e. e. cummings, i’m not…

FREQUENTLY, WHEN I START TO WRITE, I LOOK UP AFTER A FEW WORDS, ONLY TO NOTICE THAT THE CAPS LOCK ON MY KEYBOARD IS STILL ON.  THEN I HAVE TO REACH OVER AND click it off, normally backspacing to the beginning to make corrections.  Why, you ask, is the caps lock on?  It is because much of the time at my computer is spent in processing orders from the online store we operate, on which we sell music CDs.

unfortunately many of our customers have not realized that an order is not a text message so they never capitalize anything nor do they insert any punctuation except sporadically in, the wrong’ place  when we get their orders we have to make corrections so the post office and ups dont reject the addresses and return the packages to us with additional shipping charges due  im struck with the inconsistencies of our language usage today and the ways in which it impacts some of us while others never have a clue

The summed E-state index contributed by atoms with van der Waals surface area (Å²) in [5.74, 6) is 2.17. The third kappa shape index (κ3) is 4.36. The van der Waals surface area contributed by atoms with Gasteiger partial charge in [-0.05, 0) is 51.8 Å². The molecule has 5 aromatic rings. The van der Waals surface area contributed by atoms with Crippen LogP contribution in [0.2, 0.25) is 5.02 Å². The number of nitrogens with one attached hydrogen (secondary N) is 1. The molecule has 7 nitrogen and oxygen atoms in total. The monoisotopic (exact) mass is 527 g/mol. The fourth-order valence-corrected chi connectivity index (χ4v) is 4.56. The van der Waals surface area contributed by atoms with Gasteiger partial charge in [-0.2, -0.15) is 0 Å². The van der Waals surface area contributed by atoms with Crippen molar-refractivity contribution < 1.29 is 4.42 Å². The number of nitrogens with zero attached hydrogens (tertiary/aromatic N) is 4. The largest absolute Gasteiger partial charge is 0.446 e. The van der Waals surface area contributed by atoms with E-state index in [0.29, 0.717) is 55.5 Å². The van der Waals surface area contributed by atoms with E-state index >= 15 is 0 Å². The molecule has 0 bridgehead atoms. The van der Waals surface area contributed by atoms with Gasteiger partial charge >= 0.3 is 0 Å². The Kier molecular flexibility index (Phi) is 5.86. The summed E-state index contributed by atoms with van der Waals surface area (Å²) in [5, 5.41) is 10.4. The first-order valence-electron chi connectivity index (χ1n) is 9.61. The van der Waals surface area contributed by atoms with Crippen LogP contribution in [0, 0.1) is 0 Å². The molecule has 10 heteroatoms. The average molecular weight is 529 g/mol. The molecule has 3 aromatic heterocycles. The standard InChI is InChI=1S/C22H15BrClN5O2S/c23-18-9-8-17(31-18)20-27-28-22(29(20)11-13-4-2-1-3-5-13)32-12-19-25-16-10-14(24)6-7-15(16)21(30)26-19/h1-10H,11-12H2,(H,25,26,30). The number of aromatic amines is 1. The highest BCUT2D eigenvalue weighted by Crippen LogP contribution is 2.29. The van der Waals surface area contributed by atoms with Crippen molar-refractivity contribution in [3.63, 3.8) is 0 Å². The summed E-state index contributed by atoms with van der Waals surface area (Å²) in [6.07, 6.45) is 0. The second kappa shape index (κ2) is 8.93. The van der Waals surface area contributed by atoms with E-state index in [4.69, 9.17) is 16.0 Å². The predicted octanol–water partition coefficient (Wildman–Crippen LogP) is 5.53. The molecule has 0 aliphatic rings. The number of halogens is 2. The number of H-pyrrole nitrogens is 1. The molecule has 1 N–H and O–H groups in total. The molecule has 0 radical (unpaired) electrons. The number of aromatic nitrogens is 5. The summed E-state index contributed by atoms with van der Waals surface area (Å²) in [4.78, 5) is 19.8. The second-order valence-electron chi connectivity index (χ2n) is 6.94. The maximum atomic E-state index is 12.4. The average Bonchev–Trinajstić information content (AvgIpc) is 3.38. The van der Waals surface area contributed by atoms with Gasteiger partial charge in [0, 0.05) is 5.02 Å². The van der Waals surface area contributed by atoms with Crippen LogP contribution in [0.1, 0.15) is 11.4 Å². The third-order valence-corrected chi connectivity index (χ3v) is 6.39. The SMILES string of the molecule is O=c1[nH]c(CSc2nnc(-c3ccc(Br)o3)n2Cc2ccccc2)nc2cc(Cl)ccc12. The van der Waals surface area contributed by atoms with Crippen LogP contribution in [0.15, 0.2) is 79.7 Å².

Annoying, isn’t it?  Although we don’t use any, I understand that there is software on the market to correct the errors which are caused by folks who either don’t know or don’t care about the rules necessary to get parcels from one region in the country to another.  I don’t want you to read this and to expect a page-long diatribe against texting and its residual effects on our communication.  What has actually happened is that my eyes are being forced to focus on the bigger picture.   The writing is on the wall, if you will.  My generation communicates differently than the one currently reaching majority.  Although you wouldn’t know it to look at my handwriting, we were taught penmanship in elementary school and graded on it into high school.  Many of the children coming through our schools now will spend one semester or less in third grade learning to write cursive letters. It will not be a requirement for them to use this skill at any further point into their schooling.  Frequently, even today, college students have problems reading documents which are hand-written, simply because it is not a skill they themselves have practiced.